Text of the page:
Senate Committee Debates Whether Keystone XL Is In The U.S. National Interest

'I Don't Think We Have To Fear The Canadian Mounties Coming And Circling'

WASHINGTON -- The Senate Foreign Relations Committee held a hearing Thursday to consider whether approval of Keystone XL, the proposed 1,660-mile pipeline from Alberta, Canada, to Texas, is in the national interest of the United States.

The State Department released its final environmental impact statement (FEIS) on Keystone in January, moving the decision on the pipeline into the hands of Secretary of State John Kerry and President Barack Obama. The administration is expected to make a national-interest determination in the coming months, possibly as soon as late May.

The Senate hearing produced few new insights, instead rehashing much of the political debate over Keystone that has dragged on for years now. Sen. Bob Corker (R-Tenn.) said he felt the case for building the pipeline "is clear and compelling." Democrats on the committee mostly expressed opinions opposing the pipeline.

The pro-Keystone panelists testifying before the committee set up the national-interest question as one of energy security.

"Our neighbors to the north and south are also blessed with energy abundance. North America can and should become an energy hub," said retired Marine Corps Gen. James L. Jones, who is now president of the Jones Group International. Jones has also served as president of the Institute for 21st Century Energy at the U.S. Chamber of Commerce and as an adviser to President Obama on national security, and he is a paid adviser to both the chamber and the American Petroleum Institute, which support the pipeline.

Jones described the Keystone approval decision as "a litmus test of whether the United States is serious about national and energy security." He later argued that "Canada's oil sands will continue to be developed if the Keystone XL is not approved."

Karen Harbert, the current president and CEO of the Institute for 21st Century Energy, testified as well. "Energy vulnerability equals geopolitical vulnerability," said Harbert. She argued that the question is whether the U.S. will get oil from Canada "or places far away that don't share our democratic values and principles."

"I don’t think we have to fear the Canadian Mounties coming and circling," Harbert said, referencing the threats to energy supplies that Russia has been making against Ukraine.

The panel also featured climate scientist James Hansen, the former director of NASA's Goddard Institute for Space Studies turned full-time climate change activist. Hansen, who has been arrested at a protest against Keystone, called tar sands oil, the kind that would flow through the pipeline, "the dirtiest fuel on earth" and argued that Keystone would drive further development of Alberta's tar sands.

"It makes no sense to set up a system to exploit them in a major way," said Hansen. "We're screwing our children, grandchildren, all future generations if we think we can use those unconventional fossil fuels."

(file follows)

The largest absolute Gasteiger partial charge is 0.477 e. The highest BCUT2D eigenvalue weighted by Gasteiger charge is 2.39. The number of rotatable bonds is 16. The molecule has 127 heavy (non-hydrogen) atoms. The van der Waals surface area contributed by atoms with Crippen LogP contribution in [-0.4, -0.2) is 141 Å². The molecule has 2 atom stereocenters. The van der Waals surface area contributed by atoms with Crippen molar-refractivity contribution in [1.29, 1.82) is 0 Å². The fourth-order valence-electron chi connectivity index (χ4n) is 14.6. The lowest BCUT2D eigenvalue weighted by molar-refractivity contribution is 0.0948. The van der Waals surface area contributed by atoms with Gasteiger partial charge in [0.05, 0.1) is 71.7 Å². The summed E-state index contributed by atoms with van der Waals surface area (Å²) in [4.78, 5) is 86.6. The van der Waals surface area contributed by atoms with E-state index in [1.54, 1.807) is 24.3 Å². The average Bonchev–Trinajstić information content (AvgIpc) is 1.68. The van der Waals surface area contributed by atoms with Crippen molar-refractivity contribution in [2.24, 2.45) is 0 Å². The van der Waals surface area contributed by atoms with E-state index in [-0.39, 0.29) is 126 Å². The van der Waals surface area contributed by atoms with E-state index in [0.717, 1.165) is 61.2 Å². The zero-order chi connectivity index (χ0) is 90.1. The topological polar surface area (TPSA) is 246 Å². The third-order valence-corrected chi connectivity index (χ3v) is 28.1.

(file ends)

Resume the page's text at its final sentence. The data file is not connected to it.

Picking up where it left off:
Sierra Club Executive Director Michael Brune similarly argued that tar sands oil is "more toxic, more corrosive, more carbon intensive" than conventional crude.

The hearing's biggest sparks arose over the issue of climate change rather than over the pipeline itself. When committee Chairman Robert Menendez (D-N.J.) asked Harbert whether the U.S. Chamber of Commerce believes that climate change is real and human-caused, she initially dodged the question. "We believe we should be doing everything in our power to address the environment," said Harbert.

Menendez pressed again. "The climate is warming, without a doubt," said Harbert. "It is caused by lots of different things. You can't say it's only caused by humans."

The chamber has previously suggested in comments to the Environmental Protection Agency that climate change may actually be good for humans, contrary to the majority of scientists who say it will harm humankind.

Sen. Ron Johnson (R-Wis.) also raised doubts about climate science in the hearing, arguing with Hansen about whether it's real. "I think the science is far from settled," said Johnson.

The issue of how much the Keystone pipeline would contribute to planet-warming emissions is among the topics now before the Obama administration. The president said in his climate speech last June that the pipeline should be approved only if it "does not significantly exacerbate the problem of carbon pollution." The FEIS found that the pipeline's contribution to emissions was not likely to be significant because Canada's tar sands oils would be exploited anyway. But another recent study from the organization Carbon Tracker found that the pipeline would drive greater use of that resource than other shipping methods would.

There were no administration officials on hand for Thursday's hearing. Menendez said they were invited but declined to come because they felt it was inappropriate to weigh in on a matter under current consideration.

Kerry did testify Thursday morning at a Senate Appropriations subcommittee hearing on the State Department's 2015 budget proposal. He was asked about his position on the pipeline.

"I am not at liberty to go into my thinking at this point -- it is just not appropriate -- except to say I am approaching this tabula rasa," Kerry said.

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